Condensed abstract: In the wake of embarking an HPV vaccination program on the public, a significant proportion of women are not well informed about cervical cancer risk factors.
Human papillomavirus (HPV) is the major risk factor for cervical cancer.
We implemented a retrospective case-series study to discern HPV knowledge accuracy among women diagnosed with and treated for cervical cancer. Cases (n= 1,174), identified from the Pathology database, were diagnosed and treated for cervical cancer at the same institution. Data were collected using self-administered questionnaires and by reviewing medical records.
A total of 328 (27.9%) women returned the completed forms. Only 19% of the respondents had identified HPV as the primary risk factor for cervical cancer. Environmental pollutants, radiation exposure, poor dietary habits, excessive physical activity and family history of cervical cancer were listed as risk factors among many others. Multivariate analysis was performed to determine variables that were best associated with HPV knowledge accuracy. Age and education were the two variables that were statistically associated with the outcome. Younger and more educated women who participated in this study were more likely to know about the association between HPV infection and the risk of cervical cancer.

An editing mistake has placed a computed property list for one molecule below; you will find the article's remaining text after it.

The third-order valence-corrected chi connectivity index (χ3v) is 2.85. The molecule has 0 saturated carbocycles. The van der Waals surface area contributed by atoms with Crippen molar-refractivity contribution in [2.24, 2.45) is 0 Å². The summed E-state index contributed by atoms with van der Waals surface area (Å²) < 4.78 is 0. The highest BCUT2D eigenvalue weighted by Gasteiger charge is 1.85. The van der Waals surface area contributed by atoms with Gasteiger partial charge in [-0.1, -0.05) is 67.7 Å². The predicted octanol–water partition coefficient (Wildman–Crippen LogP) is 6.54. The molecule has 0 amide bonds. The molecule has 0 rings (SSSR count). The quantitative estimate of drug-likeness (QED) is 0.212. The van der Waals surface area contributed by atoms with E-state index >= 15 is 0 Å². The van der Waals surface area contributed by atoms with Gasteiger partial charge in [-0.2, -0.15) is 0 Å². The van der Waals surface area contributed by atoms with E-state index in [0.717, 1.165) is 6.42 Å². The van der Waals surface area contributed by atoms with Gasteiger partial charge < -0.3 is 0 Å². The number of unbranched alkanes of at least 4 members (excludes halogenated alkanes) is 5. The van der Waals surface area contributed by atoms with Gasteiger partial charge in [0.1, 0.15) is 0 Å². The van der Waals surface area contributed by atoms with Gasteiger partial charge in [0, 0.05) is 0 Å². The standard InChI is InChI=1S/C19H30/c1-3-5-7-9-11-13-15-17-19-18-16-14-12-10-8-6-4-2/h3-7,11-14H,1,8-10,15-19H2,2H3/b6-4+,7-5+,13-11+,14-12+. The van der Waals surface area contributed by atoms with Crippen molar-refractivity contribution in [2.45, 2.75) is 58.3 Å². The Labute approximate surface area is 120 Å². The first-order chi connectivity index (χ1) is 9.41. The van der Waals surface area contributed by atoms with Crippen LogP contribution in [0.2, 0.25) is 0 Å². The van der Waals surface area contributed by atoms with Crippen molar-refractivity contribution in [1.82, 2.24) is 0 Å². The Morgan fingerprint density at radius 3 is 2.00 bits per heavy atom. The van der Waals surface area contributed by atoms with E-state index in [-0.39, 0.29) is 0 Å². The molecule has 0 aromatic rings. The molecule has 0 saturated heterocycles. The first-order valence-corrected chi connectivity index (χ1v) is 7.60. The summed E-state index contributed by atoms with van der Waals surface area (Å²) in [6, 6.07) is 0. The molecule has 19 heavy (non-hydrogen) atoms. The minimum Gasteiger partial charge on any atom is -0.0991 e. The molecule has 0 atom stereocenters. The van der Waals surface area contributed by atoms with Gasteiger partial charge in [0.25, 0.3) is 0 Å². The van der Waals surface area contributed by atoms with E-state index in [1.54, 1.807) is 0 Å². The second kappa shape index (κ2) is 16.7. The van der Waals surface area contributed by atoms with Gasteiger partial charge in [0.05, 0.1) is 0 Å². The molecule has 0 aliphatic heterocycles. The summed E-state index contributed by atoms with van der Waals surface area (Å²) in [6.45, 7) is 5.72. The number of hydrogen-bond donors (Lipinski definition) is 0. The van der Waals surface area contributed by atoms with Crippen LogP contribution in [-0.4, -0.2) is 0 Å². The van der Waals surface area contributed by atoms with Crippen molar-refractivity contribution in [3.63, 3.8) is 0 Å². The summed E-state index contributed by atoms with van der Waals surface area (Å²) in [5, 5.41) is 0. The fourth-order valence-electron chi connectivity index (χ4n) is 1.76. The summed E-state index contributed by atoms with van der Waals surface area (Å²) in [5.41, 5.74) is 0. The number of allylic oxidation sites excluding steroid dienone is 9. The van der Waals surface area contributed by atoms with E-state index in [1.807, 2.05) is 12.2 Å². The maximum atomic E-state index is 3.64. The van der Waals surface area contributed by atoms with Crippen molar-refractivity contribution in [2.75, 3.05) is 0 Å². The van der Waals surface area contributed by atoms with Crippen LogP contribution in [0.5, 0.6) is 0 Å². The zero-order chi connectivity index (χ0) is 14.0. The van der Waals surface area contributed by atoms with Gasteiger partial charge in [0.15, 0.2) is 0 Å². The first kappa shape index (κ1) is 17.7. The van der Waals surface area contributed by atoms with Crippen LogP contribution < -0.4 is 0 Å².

Cervical cancer risk factor knowledge, especially knowledge about HPV is low, even among women with the history of cervical cancer. Younger and more educated women are more likely to have HPV and cervical cancer knowledge accuracy. The importance of personal health practices and the focus on health education should be equally emphasized to achieve successful cancer prevention through vaccination.